Figure.

Percentage of all persons aged ≥16 years* who reported driving a vehicle under the influence of marijuana or illicit drugs other than marijuana†,§,¶ in the past year, by age group** — National Survey on Drug Use and Health, United States, 2018
*Percentages are weighted to represent the 2018 U.S. civilian, noninstitutionalized population.
Illicit drugs other than marijuana in this analysis include cocaine, hallucinogens, heroin, inhalants, and methamphetamines.
§Not mutually exclusive.
Estimated percentage of adults aged ≥65 years who reported driving under the influence of illicit drugs other than marijuana was <0.02% and thus not shown.
**With 95% confidence intervals indicated by error bars.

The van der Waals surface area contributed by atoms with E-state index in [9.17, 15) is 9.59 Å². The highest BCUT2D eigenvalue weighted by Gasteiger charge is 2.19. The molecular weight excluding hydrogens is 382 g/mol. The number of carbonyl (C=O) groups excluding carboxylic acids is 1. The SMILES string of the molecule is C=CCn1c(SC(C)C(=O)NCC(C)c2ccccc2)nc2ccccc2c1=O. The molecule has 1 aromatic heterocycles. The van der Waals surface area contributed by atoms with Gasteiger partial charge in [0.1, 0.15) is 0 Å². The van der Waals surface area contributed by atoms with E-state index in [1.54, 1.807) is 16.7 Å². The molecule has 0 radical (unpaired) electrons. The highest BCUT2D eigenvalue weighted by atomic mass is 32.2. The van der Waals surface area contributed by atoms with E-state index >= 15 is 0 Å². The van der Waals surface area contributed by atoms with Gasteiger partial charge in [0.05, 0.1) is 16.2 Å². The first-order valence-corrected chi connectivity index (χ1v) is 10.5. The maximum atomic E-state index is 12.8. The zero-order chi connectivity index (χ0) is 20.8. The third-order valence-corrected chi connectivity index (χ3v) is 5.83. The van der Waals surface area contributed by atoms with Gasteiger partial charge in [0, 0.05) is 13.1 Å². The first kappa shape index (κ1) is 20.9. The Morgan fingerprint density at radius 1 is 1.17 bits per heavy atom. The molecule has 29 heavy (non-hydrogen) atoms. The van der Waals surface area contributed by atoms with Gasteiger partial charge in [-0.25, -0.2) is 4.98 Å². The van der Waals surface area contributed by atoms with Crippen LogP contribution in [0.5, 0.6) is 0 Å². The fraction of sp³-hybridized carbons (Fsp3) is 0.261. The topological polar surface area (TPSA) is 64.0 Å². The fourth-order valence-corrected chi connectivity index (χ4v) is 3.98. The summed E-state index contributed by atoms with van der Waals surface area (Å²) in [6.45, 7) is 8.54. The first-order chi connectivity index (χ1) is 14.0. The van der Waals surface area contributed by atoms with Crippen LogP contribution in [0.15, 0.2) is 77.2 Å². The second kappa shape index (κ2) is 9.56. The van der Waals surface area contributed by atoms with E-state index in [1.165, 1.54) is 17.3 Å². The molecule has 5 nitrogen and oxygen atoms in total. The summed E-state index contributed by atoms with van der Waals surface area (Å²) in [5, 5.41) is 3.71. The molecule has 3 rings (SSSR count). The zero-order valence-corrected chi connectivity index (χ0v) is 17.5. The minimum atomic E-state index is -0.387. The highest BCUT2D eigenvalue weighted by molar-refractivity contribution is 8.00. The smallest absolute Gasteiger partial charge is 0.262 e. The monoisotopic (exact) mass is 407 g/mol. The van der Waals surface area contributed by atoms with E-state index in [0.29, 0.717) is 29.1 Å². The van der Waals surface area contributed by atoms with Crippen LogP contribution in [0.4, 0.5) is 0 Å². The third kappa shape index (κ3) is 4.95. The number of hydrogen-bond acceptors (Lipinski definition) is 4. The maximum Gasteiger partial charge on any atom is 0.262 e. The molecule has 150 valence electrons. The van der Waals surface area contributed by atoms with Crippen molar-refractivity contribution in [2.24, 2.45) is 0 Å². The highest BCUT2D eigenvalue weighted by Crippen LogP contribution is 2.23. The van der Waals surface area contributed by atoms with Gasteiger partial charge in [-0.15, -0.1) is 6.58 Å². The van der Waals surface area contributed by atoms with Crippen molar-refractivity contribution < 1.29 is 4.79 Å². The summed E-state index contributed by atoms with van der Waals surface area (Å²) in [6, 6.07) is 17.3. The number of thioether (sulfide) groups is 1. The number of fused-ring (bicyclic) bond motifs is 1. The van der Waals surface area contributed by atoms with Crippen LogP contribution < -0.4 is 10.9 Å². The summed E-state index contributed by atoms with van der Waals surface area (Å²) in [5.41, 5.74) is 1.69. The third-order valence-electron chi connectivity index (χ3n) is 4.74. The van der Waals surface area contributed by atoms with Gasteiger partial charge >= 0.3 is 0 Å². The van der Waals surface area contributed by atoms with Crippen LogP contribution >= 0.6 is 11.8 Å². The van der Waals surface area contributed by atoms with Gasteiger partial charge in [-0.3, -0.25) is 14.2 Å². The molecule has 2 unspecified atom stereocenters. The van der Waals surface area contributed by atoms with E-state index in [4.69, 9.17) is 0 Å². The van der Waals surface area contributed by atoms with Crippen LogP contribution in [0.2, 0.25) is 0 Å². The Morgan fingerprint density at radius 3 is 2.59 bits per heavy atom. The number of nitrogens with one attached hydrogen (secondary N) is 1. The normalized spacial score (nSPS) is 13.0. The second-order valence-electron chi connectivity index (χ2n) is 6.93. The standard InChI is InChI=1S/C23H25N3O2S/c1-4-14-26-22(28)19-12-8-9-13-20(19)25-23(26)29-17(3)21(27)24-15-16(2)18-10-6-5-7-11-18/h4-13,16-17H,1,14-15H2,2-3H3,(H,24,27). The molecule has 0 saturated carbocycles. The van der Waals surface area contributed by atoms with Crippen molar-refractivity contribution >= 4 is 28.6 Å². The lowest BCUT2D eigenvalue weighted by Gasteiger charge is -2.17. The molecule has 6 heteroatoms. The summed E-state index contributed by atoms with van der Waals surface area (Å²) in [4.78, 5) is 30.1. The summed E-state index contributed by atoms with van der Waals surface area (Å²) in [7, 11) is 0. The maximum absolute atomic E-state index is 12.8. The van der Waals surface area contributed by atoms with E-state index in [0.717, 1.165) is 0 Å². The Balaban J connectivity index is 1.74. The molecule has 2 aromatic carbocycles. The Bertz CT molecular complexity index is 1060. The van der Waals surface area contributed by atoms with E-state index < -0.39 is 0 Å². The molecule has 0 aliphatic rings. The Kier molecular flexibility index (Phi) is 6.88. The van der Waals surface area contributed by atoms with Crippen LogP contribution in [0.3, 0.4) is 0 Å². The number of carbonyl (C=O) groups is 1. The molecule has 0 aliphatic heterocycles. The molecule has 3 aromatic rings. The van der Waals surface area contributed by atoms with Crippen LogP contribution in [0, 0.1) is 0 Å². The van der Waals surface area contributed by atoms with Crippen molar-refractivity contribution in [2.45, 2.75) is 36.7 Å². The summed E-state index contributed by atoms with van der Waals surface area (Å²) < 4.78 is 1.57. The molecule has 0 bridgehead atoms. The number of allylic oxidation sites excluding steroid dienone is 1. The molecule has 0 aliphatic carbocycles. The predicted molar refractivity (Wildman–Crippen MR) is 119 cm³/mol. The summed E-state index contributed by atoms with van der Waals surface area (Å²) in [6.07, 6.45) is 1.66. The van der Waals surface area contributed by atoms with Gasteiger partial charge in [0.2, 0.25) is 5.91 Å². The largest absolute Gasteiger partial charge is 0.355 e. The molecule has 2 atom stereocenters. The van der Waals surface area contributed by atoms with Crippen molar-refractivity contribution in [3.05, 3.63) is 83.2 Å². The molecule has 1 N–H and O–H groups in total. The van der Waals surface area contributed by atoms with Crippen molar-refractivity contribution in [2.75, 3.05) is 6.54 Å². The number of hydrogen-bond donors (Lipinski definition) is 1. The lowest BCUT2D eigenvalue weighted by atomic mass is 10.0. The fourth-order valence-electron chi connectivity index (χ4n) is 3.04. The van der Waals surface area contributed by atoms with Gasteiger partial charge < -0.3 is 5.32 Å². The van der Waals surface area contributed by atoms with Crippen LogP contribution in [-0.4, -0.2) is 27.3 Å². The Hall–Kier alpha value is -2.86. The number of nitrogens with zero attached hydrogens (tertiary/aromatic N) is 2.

*https://crashstats.nhtsa.dot.gov/Api/Public/ViewPublication/812826.
https://www.cdc.gov/motorvehiclesafety/impaired_driving/strategies.html.
§ https://www.samhsa.gov/data/data-we-collect/nsduh-national-survey-drug-use-and-health. Starting in 2016, NSDUH replaced questions regarding driving under the influence of illicit drugs overall with questions about driving under the influence of individual substances, including cocaine, hallucinogens, heroin, inhalants, marijuana, and methamphetamines.